Doe v. JPMorgan Chase Bank, N.A., No. 17-759 (2d Cir. 2018)Annotate this Case
The Second Circuit affirmed the district court's denial of a judgment creditor's request for attachment and turnover of blocked electronic funds transfers (ETF) under Section 201 of the Terrorism Risk Insurance Act. In Calderon-Cardona v. Bank of N.Y. Mellon, 770 F.3d 993 (2d Cir. 2014), and Hausler v. JP Morgan Chase Bank, N.A., 770 F.3d 207 (2d Cir. 2014) (per curiam), the court held that blocked wire transfers held at an intermediary bank are subject to execution under Section 201(a) only if the judgment debtor or an agency or instrumentality of the judgment debtor "transmitted the EFT directly to the bank where the EFT is held pursuant to the block."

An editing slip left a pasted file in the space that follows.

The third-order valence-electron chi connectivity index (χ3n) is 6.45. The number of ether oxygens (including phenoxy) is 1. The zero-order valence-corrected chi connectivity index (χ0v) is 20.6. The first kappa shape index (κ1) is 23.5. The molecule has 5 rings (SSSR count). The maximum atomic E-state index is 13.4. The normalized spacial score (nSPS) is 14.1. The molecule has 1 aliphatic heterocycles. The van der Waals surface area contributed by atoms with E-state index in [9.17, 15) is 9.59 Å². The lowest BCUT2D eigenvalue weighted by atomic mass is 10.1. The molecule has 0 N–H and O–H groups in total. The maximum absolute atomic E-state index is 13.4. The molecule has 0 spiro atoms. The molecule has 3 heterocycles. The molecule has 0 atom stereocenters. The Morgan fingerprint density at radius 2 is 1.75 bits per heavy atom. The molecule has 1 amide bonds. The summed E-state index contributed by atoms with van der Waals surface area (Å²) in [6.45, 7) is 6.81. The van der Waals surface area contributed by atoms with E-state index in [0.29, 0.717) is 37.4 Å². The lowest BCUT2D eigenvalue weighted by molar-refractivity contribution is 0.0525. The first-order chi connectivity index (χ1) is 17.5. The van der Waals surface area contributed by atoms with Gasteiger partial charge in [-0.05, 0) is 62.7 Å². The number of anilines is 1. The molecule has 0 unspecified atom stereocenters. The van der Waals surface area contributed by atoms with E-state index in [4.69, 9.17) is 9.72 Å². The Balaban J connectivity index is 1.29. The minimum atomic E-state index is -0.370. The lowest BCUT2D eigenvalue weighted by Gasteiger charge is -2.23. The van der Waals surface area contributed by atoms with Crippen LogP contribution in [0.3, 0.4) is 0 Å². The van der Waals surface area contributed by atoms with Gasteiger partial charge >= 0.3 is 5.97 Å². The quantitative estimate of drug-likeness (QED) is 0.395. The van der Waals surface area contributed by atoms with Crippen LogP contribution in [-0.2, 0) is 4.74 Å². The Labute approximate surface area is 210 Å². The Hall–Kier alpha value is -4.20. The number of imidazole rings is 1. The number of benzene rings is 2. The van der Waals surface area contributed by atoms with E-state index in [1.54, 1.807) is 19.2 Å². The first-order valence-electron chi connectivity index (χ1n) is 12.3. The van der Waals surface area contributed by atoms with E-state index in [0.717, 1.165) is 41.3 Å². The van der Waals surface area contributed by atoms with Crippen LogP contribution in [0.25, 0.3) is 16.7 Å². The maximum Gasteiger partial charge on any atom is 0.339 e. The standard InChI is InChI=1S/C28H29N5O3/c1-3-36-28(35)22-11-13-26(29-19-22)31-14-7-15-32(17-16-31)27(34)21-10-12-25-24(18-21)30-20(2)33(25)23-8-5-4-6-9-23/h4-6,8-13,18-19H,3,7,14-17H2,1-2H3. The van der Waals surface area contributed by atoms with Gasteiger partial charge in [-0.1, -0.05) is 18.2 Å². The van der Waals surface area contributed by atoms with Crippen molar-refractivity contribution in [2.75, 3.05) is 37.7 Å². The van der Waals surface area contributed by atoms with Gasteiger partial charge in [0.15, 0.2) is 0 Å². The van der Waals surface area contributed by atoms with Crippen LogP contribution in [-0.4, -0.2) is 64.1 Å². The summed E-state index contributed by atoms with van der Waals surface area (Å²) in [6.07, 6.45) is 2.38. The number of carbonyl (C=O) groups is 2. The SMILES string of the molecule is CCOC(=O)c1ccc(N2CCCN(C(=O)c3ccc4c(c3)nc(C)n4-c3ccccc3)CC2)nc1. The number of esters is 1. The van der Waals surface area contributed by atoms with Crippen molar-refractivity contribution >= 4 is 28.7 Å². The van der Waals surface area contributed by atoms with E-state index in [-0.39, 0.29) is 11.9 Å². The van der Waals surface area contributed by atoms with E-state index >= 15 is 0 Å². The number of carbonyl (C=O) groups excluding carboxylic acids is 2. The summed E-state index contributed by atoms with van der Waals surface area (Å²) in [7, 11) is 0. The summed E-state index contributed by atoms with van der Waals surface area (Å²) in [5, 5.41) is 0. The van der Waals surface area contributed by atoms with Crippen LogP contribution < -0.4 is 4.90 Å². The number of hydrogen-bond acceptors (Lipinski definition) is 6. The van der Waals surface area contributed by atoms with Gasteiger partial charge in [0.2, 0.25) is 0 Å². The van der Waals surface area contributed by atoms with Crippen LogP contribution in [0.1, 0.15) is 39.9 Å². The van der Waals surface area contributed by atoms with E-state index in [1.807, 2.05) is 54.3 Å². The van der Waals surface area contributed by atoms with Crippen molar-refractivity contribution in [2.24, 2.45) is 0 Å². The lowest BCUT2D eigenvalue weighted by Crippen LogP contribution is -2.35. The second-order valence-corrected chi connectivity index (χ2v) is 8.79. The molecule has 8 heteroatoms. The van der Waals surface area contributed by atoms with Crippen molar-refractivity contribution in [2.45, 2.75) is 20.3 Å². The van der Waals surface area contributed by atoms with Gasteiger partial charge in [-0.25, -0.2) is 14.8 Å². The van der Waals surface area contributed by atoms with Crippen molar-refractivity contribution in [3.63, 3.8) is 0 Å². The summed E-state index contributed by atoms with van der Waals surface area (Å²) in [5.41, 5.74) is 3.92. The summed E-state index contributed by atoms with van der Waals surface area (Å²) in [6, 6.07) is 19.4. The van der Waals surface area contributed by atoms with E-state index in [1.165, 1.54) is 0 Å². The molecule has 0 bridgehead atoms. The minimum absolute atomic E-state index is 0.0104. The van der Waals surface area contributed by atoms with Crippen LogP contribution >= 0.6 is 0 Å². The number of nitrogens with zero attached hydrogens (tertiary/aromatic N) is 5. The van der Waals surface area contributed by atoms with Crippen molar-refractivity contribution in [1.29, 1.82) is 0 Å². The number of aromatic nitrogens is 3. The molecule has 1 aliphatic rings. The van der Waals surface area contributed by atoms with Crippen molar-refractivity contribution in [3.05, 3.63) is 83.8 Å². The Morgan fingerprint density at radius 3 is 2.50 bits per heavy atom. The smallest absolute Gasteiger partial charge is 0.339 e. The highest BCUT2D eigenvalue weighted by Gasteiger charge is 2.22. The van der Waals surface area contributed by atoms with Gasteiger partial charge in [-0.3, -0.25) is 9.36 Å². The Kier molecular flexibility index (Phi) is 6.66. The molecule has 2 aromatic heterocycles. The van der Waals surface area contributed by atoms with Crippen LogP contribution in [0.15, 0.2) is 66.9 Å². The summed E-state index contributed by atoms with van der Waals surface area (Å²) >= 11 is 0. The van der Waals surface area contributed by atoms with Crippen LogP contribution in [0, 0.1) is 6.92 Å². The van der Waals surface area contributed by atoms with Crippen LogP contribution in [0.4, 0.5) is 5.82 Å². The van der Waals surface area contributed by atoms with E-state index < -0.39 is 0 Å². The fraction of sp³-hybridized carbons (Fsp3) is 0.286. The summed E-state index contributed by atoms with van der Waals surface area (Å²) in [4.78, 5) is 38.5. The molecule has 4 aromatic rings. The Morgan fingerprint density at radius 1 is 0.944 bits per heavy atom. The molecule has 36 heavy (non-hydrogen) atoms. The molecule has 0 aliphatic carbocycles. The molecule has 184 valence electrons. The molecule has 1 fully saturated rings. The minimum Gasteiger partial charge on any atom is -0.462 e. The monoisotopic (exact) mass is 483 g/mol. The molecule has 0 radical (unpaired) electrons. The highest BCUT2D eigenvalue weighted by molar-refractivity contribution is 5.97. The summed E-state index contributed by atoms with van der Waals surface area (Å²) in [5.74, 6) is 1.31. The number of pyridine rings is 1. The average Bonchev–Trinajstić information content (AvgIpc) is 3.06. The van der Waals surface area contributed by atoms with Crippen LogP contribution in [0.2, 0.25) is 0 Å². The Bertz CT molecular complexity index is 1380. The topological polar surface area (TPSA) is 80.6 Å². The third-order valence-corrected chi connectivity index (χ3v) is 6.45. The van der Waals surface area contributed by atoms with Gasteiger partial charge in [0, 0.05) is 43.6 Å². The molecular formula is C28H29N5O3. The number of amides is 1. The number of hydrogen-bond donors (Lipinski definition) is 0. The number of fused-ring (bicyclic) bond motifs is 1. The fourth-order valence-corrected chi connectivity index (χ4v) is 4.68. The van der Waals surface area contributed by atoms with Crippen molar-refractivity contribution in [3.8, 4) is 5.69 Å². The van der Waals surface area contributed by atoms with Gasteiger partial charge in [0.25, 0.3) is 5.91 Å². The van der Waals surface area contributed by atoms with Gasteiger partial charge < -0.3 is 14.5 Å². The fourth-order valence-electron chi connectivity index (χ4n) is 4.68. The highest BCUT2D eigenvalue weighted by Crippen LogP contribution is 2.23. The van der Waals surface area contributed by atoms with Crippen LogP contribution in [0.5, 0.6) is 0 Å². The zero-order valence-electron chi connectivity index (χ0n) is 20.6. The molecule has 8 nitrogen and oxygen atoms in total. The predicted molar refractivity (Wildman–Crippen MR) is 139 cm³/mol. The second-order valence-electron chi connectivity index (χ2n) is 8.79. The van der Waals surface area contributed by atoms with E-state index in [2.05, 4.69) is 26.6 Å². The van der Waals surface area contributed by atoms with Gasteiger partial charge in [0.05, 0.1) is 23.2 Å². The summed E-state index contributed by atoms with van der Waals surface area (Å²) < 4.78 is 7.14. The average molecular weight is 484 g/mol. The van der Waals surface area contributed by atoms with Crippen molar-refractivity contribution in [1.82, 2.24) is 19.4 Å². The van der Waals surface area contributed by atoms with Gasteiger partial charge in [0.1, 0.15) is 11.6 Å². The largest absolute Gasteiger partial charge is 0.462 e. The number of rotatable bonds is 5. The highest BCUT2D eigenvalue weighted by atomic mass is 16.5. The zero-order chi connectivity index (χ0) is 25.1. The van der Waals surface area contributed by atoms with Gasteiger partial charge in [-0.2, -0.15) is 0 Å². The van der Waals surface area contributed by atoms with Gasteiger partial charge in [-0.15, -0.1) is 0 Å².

In this case, the court held that neither Grand Stores nor Tajco had any attachable property interest in the blocked funds at JPMorgan since they were not the entities that directly passed the EFTs to JPMorgan. Therefore, the district court correctly concluded that the blocked funds were not attachable under Section 201(a).